If you are about to begin the divorce process, it’s important that you become familiar with the most common divorce terms. The divorce process can be overwhelming in even the best situations, so it’s important that you do what you can to prepare yourself. Doing your homework ahead of time can make it easier to negotiate the terms of your divorce, whether you choose mediation or litigation. It can also help you save time and speed the divorce process along.
To make sure you’re prepared, learn a little bit about some of the most common divorce terms.
Alimony: Also called spousal support, alimony is the payment one spouse makes to another during or after the divorce. This payment is often used to support the spouse with less earning power, especially if the receiving spouse is unable to work because he or she takes care of their child. Alimony is not always awarded in a divorce, but it can be in certain circumstances. It may be temporary or long-term, depending on the duration of the marriage and the standard of living enjoyed during the marriage, among other things.
Child Custody: For parents seeking a divorce, they will likely need to negotiate a new child custody plan. Child custody can be divided by physical authority, (who the child lives with), and legal authority, (who makes decisions for the child). Custody can be joint or shared, or sole custody might be awarded to one spouse over the other. In cases where sole custody is awarded, the other spouse is usually granted visitation rights for scheduled time with their child.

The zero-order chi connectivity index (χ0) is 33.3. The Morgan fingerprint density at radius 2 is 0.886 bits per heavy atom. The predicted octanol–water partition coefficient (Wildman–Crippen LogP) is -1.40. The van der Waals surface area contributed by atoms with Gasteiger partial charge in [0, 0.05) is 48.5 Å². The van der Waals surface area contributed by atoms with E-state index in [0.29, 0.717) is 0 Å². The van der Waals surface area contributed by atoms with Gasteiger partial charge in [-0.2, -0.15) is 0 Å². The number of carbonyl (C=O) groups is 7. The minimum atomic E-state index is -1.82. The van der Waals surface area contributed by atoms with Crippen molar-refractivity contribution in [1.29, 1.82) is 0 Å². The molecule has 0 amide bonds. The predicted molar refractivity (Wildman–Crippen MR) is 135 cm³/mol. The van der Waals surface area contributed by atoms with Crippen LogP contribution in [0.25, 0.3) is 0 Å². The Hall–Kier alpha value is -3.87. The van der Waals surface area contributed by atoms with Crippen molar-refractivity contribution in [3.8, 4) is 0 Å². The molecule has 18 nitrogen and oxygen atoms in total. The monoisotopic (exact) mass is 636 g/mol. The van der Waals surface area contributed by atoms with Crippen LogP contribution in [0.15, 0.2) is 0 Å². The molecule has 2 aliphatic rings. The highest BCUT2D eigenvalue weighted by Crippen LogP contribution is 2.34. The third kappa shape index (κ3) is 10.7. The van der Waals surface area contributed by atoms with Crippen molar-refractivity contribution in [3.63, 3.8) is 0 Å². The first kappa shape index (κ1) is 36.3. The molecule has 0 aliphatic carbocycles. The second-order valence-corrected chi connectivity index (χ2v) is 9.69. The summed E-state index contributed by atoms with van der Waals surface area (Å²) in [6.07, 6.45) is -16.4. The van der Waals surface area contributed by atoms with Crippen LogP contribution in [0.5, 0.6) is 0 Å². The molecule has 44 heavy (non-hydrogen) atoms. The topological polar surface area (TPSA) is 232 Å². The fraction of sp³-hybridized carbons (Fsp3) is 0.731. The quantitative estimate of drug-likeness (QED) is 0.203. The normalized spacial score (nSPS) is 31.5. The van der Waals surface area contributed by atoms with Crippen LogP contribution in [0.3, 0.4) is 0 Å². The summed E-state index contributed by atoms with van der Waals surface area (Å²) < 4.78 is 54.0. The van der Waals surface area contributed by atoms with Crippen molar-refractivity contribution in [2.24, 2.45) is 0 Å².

Child Support: When parents share a child, one parent might have to pay child support payments to the other in order to make financial responsibility equal. Courts understand that both parents are responsible for the health and well being of their child, and if one parent takes more responsibility for the child, the other parent is often asked to pay child support payments. These payments can be used to pay for the child’s living expenses, food, school necessities, transportation, and other necessities.
Financial Affidavit: The financial affidavit is a formal document required at the beginning of a divorce, usually in litigation. This form usually includes a detailed list of each spouse’s properties, accounts, income, debts, and other financial particulars. The form is later signed, usually in court while under oath, and is used as a document to determine alimony, property division, child support, and other key components of divorce. Lying on a financial affidavit is illegal and can result in serious repercussions.
Litigation: Divorce can be handled either by the court or independently. If spouses are unable to negotiate their divorce terms on their own, they will have to seek court help. This method, a more traditional idea of divorce, includes each spouse attending court, where each side presents their wishes to a judge. The judge will then make all decisions regarding the divorce, including property division, alimony, child support, and child custody.
Mediation: If a divorcing couple wishes to avoid court, they may choose to work through their divorce on their own with the help of a third-party mediator. Through mediation, couples can negotiate certain terms of their divorce, but still gain the legal guidance and counsel of a mediator. During mediation, couples may still choose to work with their own attorneys in order to better protect their interests.
Contact Smith Law Offices, LLC to discuss your case with our skilled divorce attorneys.